Casa Shalom is an orphanage for disadvantaged children and youth developed by North American missionaries. This faith-based organization was opened in 1987 and the program is based on Christian principles. http://www.casashalom.net/weben.html
Safe Passage is a 501(c)(3) non-profit organization working in Guatemala City to bring hope, education, and opportunity to the children and families living in extreme poverty around the City's garbage dump. The program includes approximately 550 children, ranging in age from 1 to 21 years, coming from nearly 300 families in the surrounding neighborhoods. This is one of the most emotionally evocative programs we visit and was founded by an American, Hanley Denning, who went to Guatemala to study Spanish and never left, developing programs to remove children from working in the dump and supplementing family income so children could receive nutrition, health services and an education. Tragically, in 2007 Hanley was killed in a car accident in Guatemala but her vision goes on. http://www.safepassage.org/
Los Patojos is an after school program from children of the community Jocatenango located just outside of Antigua. While Antigua has cafes, fancy stores and nice restaurants, its neighbor Jocatenango has street crime, drug problems and extreme poverty. Los Patojos was started to help keep kids off the streets and away from petty crime, drugs and gang life. Juan Pablo is the founder of Los Patojos.
At Los Patojos, you participate in a service learning activity. You will work in small groups to prepare and present an activity for a group of approximately 20-25 children. You should develop a plan that is developmentally appropriate, that provides educational and recreational opportunities, and can be conducted with youngsters whose only language is Spanish. The plan should include:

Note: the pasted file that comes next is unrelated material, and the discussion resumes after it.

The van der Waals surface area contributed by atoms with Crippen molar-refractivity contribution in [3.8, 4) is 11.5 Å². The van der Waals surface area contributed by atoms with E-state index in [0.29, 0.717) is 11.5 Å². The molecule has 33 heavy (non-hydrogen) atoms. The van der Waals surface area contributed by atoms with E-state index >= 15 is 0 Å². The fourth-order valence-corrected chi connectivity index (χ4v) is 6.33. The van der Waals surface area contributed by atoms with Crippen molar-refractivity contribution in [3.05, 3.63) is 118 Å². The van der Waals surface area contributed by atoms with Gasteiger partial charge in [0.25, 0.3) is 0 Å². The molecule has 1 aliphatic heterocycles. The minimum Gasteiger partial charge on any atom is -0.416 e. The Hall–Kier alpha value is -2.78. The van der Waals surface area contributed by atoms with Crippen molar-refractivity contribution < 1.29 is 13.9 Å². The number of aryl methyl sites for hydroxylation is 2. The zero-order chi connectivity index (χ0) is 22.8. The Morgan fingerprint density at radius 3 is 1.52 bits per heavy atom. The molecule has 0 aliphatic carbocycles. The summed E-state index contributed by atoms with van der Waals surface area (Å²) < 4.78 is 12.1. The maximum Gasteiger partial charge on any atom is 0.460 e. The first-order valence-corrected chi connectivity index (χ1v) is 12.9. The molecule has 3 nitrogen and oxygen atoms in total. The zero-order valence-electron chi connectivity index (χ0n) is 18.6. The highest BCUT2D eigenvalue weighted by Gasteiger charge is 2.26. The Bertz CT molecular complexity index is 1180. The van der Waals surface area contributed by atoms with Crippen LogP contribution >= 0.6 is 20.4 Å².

- identify the individuals involved and the roles of each group member,
- the age group for which the activity is planned,
- the objectives of the activity,
- what supplies or materials will be used and the plan for securing those materials,
- a brief agenda for and description of the activity.
At the end of the week, there is typically an overnight excursion to an area outside of Antigua where you will have an opportunity to see some more of the beauty of Guatemala, visiting ancient ruins, sightseeing and getting an idea of some of the service delivery issues in more rural areas. Decisions about the specific excursion for the coming year have not yet been made but will be based on considerations of safety, feasibility and cost.